2.Parsons, J. D. (2000). The mobile radio propagation channel (2nd ed.). Chichester; New York: Wiley.CrossRefGoogle Scholar
 3.Rice, S. O. (1948). Statistical properties of a sine wave plus random noise. Bell System Technical Journal, 27(1), 109–157.MathSciNetCrossRefGoogle Scholar
 4.Suzuki, H. (1977). A statistical model for urban radio propagation. IEEE Transactions on Communications, 25(7), 673–680. doi: 10.1109/TCOM.1977.1093888.CrossRefGoogle Scholar
 5.Hansen, F., & Meno, F. I. (1977). Mobile fadingRayleigh and lognormal superimposed. IEEE Transactions on Vehicular Technology, 26(4), 332–335. doi: 10.1109/TVT.1977.23703.CrossRefGoogle Scholar
 6.Pätzold, M. (2011). Mobile radio channels (2nd ed.). Chichester; Hoboken, NJ: Wiley.CrossRefGoogle Scholar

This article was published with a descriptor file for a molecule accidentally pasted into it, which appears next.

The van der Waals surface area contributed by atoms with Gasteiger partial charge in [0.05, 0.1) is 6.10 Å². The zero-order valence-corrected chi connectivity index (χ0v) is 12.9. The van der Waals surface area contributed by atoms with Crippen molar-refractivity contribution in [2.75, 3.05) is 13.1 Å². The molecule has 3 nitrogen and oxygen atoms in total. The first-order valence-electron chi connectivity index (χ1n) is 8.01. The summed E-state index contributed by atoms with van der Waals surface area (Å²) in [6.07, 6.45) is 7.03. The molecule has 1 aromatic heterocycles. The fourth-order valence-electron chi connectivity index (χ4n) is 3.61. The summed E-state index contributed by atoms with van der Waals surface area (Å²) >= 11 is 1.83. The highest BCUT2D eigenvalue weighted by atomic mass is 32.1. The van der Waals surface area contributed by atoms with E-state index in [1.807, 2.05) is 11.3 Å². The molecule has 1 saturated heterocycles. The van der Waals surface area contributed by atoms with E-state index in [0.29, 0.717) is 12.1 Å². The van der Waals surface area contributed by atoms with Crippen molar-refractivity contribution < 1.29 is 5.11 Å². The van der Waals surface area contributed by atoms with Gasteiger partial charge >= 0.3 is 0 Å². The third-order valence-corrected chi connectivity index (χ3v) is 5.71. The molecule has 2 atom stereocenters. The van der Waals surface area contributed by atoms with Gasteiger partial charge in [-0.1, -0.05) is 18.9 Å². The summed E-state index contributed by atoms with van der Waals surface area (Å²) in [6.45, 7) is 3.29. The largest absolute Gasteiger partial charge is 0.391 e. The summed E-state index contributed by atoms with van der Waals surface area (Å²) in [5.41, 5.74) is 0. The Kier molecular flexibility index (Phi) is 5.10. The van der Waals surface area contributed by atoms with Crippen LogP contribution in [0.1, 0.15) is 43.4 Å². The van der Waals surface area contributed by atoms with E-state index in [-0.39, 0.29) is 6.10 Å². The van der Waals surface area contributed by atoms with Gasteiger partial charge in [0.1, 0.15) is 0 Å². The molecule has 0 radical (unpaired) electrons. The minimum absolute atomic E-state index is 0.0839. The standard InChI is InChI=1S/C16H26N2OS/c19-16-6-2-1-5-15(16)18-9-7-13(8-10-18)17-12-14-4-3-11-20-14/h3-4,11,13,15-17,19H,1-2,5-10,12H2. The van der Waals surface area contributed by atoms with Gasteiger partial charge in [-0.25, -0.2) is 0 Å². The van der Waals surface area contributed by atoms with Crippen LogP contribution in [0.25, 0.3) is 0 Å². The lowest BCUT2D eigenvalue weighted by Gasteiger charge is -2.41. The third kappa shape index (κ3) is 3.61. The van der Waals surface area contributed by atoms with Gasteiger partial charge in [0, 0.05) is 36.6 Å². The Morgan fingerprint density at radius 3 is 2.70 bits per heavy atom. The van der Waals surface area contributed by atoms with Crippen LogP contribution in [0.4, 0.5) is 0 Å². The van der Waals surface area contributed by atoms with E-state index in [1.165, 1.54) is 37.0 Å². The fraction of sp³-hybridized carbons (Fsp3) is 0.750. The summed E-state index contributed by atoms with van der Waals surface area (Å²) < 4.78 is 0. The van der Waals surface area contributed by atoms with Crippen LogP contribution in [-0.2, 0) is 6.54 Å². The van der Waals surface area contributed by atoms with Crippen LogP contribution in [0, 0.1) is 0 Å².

7.Simon, M. K., & Alouini, M.S. (2004). Digital communication over fading channels (2nd ed.). Hoboken, NJ: WileyIEEE Press.CrossRefGoogle Scholar
 8.Vaughan, R., & Bach Andersen, J. (2003). Channels, propagation and antennas for mobile communications. London: Institution of Electrical Engineers.CrossRefGoogle Scholar
 9.Beckmann, P. (1967). Probability in communication engineering. New York: Harcourt, Brace and World.Google Scholar
 10.Charash, U. (1979). Reception through Nakagami fading multipath channels with random delays. IEEE Transactions on Communications, 27(4), 657–670. doi: 10.1109/TCOM.1979.1094444.MATHCrossRefGoogle Scholar
 11.Yacoub, M. D. (2007). The α–μ distribution: A physical fading model for stacy distribution. IEEE Transactions on Vehicular Technology, 56(1), 27–34. doi: 10.1109/TVT.2006.883753.CrossRefGoogle Scholar